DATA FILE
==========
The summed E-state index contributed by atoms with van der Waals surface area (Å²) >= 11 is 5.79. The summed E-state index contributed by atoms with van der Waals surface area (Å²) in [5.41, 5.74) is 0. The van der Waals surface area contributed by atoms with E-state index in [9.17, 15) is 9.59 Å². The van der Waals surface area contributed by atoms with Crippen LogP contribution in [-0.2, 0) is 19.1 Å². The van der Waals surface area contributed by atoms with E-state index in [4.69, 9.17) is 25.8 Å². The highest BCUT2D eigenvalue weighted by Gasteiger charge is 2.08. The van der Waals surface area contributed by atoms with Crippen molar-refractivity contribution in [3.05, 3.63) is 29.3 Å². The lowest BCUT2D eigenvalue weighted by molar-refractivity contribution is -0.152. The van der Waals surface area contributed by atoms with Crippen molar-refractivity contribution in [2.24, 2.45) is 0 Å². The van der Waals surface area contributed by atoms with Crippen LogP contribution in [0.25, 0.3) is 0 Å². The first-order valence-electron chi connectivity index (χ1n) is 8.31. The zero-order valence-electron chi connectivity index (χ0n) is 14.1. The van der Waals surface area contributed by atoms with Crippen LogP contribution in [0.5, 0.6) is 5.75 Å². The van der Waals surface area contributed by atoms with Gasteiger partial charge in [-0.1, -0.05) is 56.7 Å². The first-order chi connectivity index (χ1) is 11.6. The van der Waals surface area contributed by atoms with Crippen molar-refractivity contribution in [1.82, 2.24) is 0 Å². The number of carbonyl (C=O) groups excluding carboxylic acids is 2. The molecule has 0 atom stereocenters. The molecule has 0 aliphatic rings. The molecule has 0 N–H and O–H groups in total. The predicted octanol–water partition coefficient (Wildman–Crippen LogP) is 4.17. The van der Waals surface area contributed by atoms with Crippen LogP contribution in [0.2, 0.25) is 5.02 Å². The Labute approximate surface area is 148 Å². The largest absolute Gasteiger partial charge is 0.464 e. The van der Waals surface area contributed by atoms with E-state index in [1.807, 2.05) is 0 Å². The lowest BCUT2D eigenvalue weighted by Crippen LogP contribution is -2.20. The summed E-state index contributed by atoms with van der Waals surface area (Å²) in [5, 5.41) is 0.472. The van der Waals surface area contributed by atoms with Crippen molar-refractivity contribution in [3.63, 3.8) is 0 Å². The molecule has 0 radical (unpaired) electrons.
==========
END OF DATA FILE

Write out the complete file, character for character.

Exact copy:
The summed E-state index contributed by atoms with van der Waals surface area (Å²) >= 11 is 5.79. The summed E-state index contributed by atoms with van der Waals surface area (Å²) in [5.41, 5.74) is 0. The van der Waals surface area contributed by atoms with E-state index in [9.17, 15) is 9.59 Å². The van der Waals surface area contributed by atoms with Crippen LogP contribution in [-0.2, 0) is 19.1 Å². The van der Waals surface area contributed by atoms with E-state index in [4.69, 9.17) is 25.8 Å². The highest BCUT2D eigenvalue weighted by Gasteiger charge is 2.08. The van der Waals surface area contributed by atoms with Crippen molar-refractivity contribution in [3.05, 3.63) is 29.3 Å². The lowest BCUT2D eigenvalue weighted by molar-refractivity contribution is -0.152. The van der Waals surface area contributed by atoms with Crippen molar-refractivity contribution in [2.24, 2.45) is 0 Å². The van der Waals surface area contributed by atoms with Crippen LogP contribution in [0.25, 0.3) is 0 Å². The first-order valence-electron chi connectivity index (χ1n) is 8.31. The zero-order valence-electron chi connectivity index (χ0n) is 14.1. The van der Waals surface area contributed by atoms with Crippen LogP contribution in [0.5, 0.6) is 5.75 Å². The van der Waals surface area contributed by atoms with Gasteiger partial charge in [-0.1, -0.05) is 56.7 Å². The first-order chi connectivity index (χ1) is 11.6. The van der Waals surface area contributed by atoms with Crippen molar-refractivity contribution in [1.82, 2.24) is 0 Å². The number of carbonyl (C=O) groups excluding carboxylic acids is 2. The molecule has 0 atom stereocenters. The molecule has 0 aliphatic rings. The molecule has 0 N–H and O–H groups in total. The predicted octanol–water partition coefficient (Wildman–Crippen LogP) is 4.17. The van der Waals surface area contributed by atoms with Crippen LogP contribution in [0.2, 0.25) is 5.02 Å². The Labute approximate surface area is 148 Å². The largest absolute Gasteiger partial charge is 0.464 e. The van der Waals surface area contributed by atoms with E-state index in [1.807, 2.05) is 0 Å². The lowest BCUT2D eigenvalue weighted by Crippen LogP contribution is -2.20. The summed E-state index contributed by atoms with van der Waals surface area (Å²) in [5, 5.41) is 0.472. The van der Waals surface area contributed by atoms with Crippen molar-refractivity contribution in [3.63, 3.8) is 0 Å². The molecule has 0 radical (unpaired) electrons.